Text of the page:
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Proceedings Paper

Perceptual study of the impact of varying frame rate on motion imagery interpretability
Author(s): Charles Fenimore; John Irvine; David Cannon; John Roberts; Ivelisse Aviles; Steven Isreal; Michelle Brennan; Larry Simon; James Miller; Donna Haverkamp; Paul F. Tighe; Michael Gross
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Paper Abstract

The development of a motion imagery (MI) quality scale, akin to the National Image Interpretibility Rating Scale (NIIRS) for still imagery, would have great value to designers and users of surveillance and other MI systems. A multiphase study has adopted a perceptual approach to identifying the main MI attributes that affect interpretibility. The current perceptual study measured frame rate effects for simple motion imagery interpretation tasks of detecting and identifying a known target. By using synthetic imagery, there was full control of the contrast and speed of moving objects, motion complexity, the number of confusers, and the noise structure. To explore the detectibility threshold, the contrast between the darker moving objects and the background was set at 5%, 2%, and 1%. Nine viewers were to detect or identify a moving synthetic "bug" in each of 288 10-second clip. We found that frame rate, contrast, and confusers had a statistically significant effect on image interpretibility (at the 95% level), while the speed and background showed no significant effect. Generally, there was a significant loss in correct detection and identification for frame rates below 10 F/s. Increasing the contrast improved detection and at high contrast, confusers did not affect detection. Confusers reduced detection of higher speed objects. Higher speed improved detection, but complicated identification, although this effect was small. Higher speed made detection harder at 1 Frame/s, but improved detection at 30 F/s. The low loss of quality at moderately lower frame rates may have implications for bandwidth limited systems. A study is underway to confirm, with live action imagery, the results reported here with synthetic.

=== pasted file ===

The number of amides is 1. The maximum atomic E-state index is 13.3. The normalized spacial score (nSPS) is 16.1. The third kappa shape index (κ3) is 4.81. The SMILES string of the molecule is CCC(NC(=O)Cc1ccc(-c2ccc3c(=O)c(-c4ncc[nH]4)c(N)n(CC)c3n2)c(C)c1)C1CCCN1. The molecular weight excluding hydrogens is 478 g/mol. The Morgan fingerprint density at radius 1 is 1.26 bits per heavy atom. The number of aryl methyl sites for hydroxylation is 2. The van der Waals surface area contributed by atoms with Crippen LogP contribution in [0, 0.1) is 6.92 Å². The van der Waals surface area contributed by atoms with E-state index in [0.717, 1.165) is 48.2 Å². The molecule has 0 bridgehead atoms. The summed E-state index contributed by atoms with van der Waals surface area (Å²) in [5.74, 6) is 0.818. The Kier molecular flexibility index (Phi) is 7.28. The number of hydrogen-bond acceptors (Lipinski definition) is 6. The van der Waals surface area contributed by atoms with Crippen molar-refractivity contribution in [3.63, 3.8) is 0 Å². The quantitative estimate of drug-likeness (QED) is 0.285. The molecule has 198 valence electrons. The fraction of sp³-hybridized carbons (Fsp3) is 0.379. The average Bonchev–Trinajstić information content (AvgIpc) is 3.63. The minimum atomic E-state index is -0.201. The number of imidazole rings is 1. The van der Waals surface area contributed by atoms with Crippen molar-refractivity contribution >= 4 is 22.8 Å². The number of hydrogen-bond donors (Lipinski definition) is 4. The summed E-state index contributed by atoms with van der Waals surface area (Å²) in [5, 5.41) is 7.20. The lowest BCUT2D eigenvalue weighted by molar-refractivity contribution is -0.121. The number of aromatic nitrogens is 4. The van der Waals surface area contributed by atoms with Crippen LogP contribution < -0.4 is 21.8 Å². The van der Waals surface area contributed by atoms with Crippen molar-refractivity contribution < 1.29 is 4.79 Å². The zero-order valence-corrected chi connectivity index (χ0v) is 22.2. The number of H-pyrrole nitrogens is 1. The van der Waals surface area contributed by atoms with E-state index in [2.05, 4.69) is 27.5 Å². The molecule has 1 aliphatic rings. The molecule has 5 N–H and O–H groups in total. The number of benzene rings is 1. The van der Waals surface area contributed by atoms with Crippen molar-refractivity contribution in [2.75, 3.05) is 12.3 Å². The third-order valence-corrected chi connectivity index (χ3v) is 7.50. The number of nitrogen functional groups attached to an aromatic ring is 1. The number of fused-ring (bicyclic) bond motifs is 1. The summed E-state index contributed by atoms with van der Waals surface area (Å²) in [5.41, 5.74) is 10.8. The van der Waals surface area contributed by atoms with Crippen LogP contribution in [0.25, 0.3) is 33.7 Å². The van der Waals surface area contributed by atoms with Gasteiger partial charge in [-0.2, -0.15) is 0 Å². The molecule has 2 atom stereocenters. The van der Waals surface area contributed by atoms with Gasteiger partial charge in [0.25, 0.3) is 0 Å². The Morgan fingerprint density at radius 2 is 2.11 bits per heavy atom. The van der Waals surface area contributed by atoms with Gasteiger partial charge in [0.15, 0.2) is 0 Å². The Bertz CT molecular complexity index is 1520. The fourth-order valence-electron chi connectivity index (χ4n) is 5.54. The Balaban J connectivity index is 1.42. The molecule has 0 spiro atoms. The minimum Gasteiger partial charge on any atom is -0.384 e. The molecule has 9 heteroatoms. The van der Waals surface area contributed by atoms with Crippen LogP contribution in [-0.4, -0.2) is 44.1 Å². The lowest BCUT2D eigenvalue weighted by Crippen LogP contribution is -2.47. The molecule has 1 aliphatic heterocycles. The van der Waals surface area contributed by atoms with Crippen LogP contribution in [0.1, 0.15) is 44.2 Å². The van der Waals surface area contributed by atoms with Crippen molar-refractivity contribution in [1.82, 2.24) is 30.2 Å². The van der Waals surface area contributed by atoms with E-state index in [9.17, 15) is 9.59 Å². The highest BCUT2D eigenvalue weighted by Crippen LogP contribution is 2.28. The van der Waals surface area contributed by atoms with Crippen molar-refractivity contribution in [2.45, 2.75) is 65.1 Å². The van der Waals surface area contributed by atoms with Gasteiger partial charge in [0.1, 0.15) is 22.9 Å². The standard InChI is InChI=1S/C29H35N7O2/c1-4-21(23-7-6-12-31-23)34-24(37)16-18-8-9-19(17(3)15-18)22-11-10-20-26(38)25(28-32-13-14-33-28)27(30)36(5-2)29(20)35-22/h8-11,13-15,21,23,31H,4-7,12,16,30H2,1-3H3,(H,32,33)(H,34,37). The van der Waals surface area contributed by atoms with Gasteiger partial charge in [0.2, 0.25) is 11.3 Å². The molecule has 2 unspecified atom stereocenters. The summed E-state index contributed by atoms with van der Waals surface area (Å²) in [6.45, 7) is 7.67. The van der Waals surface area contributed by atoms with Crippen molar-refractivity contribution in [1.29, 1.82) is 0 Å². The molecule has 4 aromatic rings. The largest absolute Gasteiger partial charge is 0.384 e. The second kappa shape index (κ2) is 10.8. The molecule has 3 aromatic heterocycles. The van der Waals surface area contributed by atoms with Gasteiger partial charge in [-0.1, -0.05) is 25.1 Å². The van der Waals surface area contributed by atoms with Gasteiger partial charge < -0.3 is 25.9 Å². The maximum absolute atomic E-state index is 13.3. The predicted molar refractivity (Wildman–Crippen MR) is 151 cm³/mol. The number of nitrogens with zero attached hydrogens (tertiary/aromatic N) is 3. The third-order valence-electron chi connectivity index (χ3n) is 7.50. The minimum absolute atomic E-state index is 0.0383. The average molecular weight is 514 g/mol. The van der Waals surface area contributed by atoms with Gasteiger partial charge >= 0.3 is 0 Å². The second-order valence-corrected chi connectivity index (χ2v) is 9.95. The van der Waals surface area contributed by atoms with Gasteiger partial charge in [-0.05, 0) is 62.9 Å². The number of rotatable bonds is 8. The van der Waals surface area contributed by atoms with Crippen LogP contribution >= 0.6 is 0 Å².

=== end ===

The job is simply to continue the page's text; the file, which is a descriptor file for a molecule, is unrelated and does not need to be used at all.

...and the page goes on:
Paper Details

Date Published: 9 February 2006
PDF: 9 pages
Proc. SPIE 6057, Human Vision and Electronic Imaging XI, 60570P (9 February 2006); doi: 10.1117/12.651124
Show Author Affiliations
Charles Fenimore, National Institute of Standards and Technology (United States)
John Irvine, Science Applications International Corp. (United States)
David Cannon, Science Applications International Corp. (United States)
John Roberts, National Institute of Standards and Technology (United States)
Ivelisse Aviles, National Institute of Standards and Technology (United States)
Steven Isreal, Science Applications International Corp. (United States)
Michelle Brennan, Moriarty and Associates (United States)
Larry Simon, Science Applications International Corp. (United States)
James Miller, Science Applications International Corp. (United States)
Donna Haverkamp, Science Applications International Corp. (United States)
Paul F. Tighe, Booz, Allen, and Hamilton (United States)
Michael Gross, Booz, Allen, and Hamilton (United States)


Published in SPIE Proceedings Vol. 6057:
Human Vision and Electronic Imaging XI
Bernice E. Rogowitz; Thrasyvoulos N. Pappas; Scott J. Daly, Editor(s)

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